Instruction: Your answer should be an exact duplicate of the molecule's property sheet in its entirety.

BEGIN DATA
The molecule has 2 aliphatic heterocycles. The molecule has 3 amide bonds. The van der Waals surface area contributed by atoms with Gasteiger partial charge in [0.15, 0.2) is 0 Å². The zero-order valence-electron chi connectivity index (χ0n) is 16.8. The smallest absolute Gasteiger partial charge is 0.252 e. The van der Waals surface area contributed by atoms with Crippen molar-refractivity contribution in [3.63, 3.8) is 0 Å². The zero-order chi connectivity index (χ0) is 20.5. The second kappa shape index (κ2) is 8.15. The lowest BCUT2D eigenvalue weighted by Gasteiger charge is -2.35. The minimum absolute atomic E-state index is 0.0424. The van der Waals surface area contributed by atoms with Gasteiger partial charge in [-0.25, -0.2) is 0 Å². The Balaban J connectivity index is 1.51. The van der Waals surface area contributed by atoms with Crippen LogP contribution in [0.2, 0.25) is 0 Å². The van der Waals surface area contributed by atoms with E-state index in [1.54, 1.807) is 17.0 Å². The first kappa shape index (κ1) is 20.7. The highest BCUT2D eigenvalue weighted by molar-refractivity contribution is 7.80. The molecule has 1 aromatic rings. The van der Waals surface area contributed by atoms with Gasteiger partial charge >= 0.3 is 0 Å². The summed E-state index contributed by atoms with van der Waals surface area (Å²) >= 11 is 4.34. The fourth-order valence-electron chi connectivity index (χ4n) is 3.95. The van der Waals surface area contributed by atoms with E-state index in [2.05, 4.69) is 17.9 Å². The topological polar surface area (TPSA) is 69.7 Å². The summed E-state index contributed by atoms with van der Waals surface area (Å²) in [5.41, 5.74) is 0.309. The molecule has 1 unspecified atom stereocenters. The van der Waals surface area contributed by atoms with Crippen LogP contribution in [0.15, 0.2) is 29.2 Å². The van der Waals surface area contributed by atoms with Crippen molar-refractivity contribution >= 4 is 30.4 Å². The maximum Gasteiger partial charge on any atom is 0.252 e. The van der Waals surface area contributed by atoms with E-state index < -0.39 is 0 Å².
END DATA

The molecule has 2 aliphatic heterocycles. The molecule has 3 amide bonds. The van der Waals surface area contributed by atoms with Gasteiger partial charge in [0.15, 0.2) is 0 Å². The zero-order valence-electron chi connectivity index (χ0n) is 16.8. The smallest absolute Gasteiger partial charge is 0.252 e. The van der Waals surface area contributed by atoms with Crippen molar-refractivity contribution in [3.63, 3.8) is 0 Å². The zero-order chi connectivity index (χ0) is 20.5. The second kappa shape index (κ2) is 8.15. The lowest BCUT2D eigenvalue weighted by Gasteiger charge is -2.35. The minimum absolute atomic E-state index is 0.0424. The van der Waals surface area contributed by atoms with Gasteiger partial charge in [-0.25, -0.2) is 0 Å². The Balaban J connectivity index is 1.51. The van der Waals surface area contributed by atoms with Crippen LogP contribution in [0.2, 0.25) is 0 Å². The van der Waals surface area contributed by atoms with E-state index in [1.54, 1.807) is 17.0 Å². The first kappa shape index (κ1) is 20.7. The highest BCUT2D eigenvalue weighted by molar-refractivity contribution is 7.80. The molecule has 1 aromatic rings. The van der Waals surface area contributed by atoms with Gasteiger partial charge >= 0.3 is 0 Å². The summed E-state index contributed by atoms with van der Waals surface area (Å²) >= 11 is 4.34. The fourth-order valence-electron chi connectivity index (χ4n) is 3.95. The van der Waals surface area contributed by atoms with E-state index in [2.05, 4.69) is 17.9 Å². The topological polar surface area (TPSA) is 69.7 Å². The summed E-state index contributed by atoms with van der Waals surface area (Å²) in [5.41, 5.74) is 0.309. The molecule has 1 unspecified atom stereocenters. The van der Waals surface area contributed by atoms with Crippen LogP contribution in [0.15, 0.2) is 29.2 Å². The van der Waals surface area contributed by atoms with Crippen molar-refractivity contribution >= 4 is 30.4 Å². The maximum Gasteiger partial charge on any atom is 0.252 e. The van der Waals surface area contributed by atoms with E-state index < -0.39 is 0 Å².